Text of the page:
Celebrating the Rich Waterborne Culture of the Coast Salish Peoples
Paddles Up :: An Honour Guard for the Children – Celebrating the Rich Waterborne Culture of the Coast Salish Peoples is a free virtual event on September 30 at 6:30 p.m.
September 30 is Orange Shirt Day. It’s also World Maritime Day and National Day for Truth and Reconciliation. Paddles Up is in honour of these three days of recognition.
Orange Shirt Day is, according to the Orange Shirt Day Society, a day to “create awareness of the individual, family and community inter-generational impacts of Residential Schools.” World Maritime Day is a day to celebrate the international maritime industry. National Day of Truth and Reconciliation is a new statutory holiday for Canadians to recognize and commemorate the legacy of residential schools.
The VMM recognizes that Indigenous history is maritime history, and maritime history must include Indigenous history. A day in which Indigenous days of recognition coincide with a maritime day of recognition is the perfect time for us to host Indigenous speakers.
Paddles Up will be a panel discussion about the maritime time aspect of Indigenous history. A group of Indigenous panelists will speak about Indigenous maritime culture. They’ll also discuss how bodies of water like the Burrard Inlet are still used today by the Coast Salish people. The water, the species that live within it and the ecosystems it supports are a key element of coastal culture.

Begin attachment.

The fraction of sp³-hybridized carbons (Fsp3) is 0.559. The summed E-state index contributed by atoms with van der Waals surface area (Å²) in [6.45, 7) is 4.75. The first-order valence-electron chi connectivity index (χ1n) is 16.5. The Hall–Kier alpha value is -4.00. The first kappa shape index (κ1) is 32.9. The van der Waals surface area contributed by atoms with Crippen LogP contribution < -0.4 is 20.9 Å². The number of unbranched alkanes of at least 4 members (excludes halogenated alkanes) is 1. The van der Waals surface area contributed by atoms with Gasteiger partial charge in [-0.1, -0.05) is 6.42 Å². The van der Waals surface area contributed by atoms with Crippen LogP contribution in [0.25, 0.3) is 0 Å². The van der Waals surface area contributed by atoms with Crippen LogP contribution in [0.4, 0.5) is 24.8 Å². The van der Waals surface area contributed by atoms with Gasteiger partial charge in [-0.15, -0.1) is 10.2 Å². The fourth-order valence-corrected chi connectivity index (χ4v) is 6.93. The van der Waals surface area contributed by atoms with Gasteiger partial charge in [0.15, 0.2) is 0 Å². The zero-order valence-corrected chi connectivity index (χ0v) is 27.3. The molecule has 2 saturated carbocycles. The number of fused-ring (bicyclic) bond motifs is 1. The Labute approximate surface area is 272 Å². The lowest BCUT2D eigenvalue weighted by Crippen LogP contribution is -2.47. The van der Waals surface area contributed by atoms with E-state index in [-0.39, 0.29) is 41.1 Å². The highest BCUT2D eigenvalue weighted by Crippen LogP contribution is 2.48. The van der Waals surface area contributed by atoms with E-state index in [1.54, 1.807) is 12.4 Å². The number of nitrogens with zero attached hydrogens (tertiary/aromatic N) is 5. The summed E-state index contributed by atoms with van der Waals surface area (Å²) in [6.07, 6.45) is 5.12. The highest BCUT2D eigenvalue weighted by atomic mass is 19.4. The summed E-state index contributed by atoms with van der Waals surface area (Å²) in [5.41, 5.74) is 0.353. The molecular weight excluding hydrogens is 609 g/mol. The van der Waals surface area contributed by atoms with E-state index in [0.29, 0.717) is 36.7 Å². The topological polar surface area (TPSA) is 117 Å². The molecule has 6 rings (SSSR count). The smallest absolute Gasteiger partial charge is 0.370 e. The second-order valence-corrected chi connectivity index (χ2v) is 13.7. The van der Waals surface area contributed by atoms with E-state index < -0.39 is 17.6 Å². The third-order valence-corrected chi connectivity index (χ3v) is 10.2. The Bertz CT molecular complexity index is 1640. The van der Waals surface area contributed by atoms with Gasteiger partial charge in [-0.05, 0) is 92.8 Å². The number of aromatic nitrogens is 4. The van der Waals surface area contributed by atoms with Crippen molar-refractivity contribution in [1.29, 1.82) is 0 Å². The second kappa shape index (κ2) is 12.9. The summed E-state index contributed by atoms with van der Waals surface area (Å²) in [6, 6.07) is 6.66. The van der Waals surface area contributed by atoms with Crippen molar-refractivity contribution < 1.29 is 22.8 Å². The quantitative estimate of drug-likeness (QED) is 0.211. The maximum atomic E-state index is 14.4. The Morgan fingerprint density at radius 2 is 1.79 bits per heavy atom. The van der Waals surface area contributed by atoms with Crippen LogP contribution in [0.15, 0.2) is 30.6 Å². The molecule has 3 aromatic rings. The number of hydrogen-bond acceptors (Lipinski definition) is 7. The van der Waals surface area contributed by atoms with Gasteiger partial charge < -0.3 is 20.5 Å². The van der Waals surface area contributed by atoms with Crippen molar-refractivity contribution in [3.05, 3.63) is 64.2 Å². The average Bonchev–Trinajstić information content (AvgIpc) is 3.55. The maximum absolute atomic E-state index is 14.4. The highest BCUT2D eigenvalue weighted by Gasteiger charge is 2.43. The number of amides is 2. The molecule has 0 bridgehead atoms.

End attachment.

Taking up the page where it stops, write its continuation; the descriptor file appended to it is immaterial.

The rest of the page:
The panelists will also discuss colonialism and its effects, particularly residential schools.
These panelists have a wealth of knowledge to share about Indigenous experience, culture, history and more:
- Roxanne Charles, artist, cultural historian and member of the Semiahmo Nation.
- Carleen Thomas, Elder and member of thesəlilwətaɬ Nation
- T’uy’t’tanat Cease Wyss, artist, ethnobotanist, educator and food security activist with Skwxwu7mesh, Sto:Lo, Hawaiian and Swiss ancestry
- Manuel Axel Strain, artist with Musqueam, Simpcw and Inkumupulux ancestry,
Content warning: some of the topics covered in the panel discussion at Paddles Up may be difficult for some people to hear. Topics include residential schools and recent findings of burial sites.
This virtual event is free and hosted on Zoom. To get your free tickets, use the button below. You will be emailed the link for the event. If you have any difficulty booking, please email firstname.lastname@example.org.